Electrochemical sensors are effective and offer very good performance for monitoring a wide range of gases. Their lifespan depends on the type of gas and some other factors.


Most toxic gases and oxygen are detectable with electrochemical sensors. When sampled gas passes over the sensor an electrode converts a reaction of the gas being sampled into a measurable signal to calculate the concentration of the gas in the sampled environment. Overall, they are effective and offer very good performance for monitoring a wide range of gases including oxygen, carbon monoxide, hydrogen sulfide, sulfur dioxide, nitrogen dioxide, chlorine, ozone, and many others. However, there are a few factors to be aware of that can affect the lifespan of electrochemical sensors.

  • Repetitive and extreme changes in temperature can lead to the evaporation of the electrolyte and result in sensor drift and a slower response.
  • Operation in very low temperature environments can impede the sensitivity of the sensor and slow its the response to the target gas.
  • Continuous operation in low relative humidity environments can dry out the electrolyte and high moisture environments can cause the electrolyte to absorb the moisture, causing dilution and inaccurate measurements. The ideal environmental state for operation for electrochemical sensors is 20 OC / 68 OF and 60% RH.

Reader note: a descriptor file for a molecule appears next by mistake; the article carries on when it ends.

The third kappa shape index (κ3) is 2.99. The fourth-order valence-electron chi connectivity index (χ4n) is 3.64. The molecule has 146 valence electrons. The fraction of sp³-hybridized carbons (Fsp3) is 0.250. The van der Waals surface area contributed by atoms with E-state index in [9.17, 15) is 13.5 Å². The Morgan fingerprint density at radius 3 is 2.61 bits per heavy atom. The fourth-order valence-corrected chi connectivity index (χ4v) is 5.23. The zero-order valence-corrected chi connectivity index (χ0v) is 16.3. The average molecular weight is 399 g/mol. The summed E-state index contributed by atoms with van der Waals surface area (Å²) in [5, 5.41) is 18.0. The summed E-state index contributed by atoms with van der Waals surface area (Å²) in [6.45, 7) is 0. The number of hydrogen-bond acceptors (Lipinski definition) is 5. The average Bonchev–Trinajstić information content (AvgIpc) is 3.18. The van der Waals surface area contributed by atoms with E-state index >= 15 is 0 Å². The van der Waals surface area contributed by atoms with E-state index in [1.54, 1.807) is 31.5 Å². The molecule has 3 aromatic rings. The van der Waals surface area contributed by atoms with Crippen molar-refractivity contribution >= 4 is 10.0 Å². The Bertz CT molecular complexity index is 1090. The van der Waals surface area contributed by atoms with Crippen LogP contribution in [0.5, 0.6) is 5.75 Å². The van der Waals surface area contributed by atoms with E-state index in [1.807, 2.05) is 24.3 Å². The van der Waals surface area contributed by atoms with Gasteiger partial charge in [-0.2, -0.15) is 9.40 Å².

• With some target gases, like oxygen, continuous exposure to high concentrations of sulphide compounds like hydrogen sulphide can poison the sensor. Similarly, sudden, high concentrations of the target gas, like ammonia, can render the sensor useless.
  • If the gas detector is exposed to extreme vibrations or mechanical shocks, it is possible that the welded points that hold the electrodes and pins together could break or fracture, causing the sensor to stop working. This however is not a common occurrence. Electrochemical sensors are commonly made of high-quality components and are well-constructed.

Regular maintenance along with monthly bump tests and calibrations as recommended by the manufacturer (and applicable regulations) will help keep you informed about the operation of your gas detector. At any time, if you suspect something may be affecting its performance, you need to test the unit with a bump test to make sure the sensor is capable of measuring gas and if that fails, do a full calibration. If the calibration fails, you need to replace the sensor.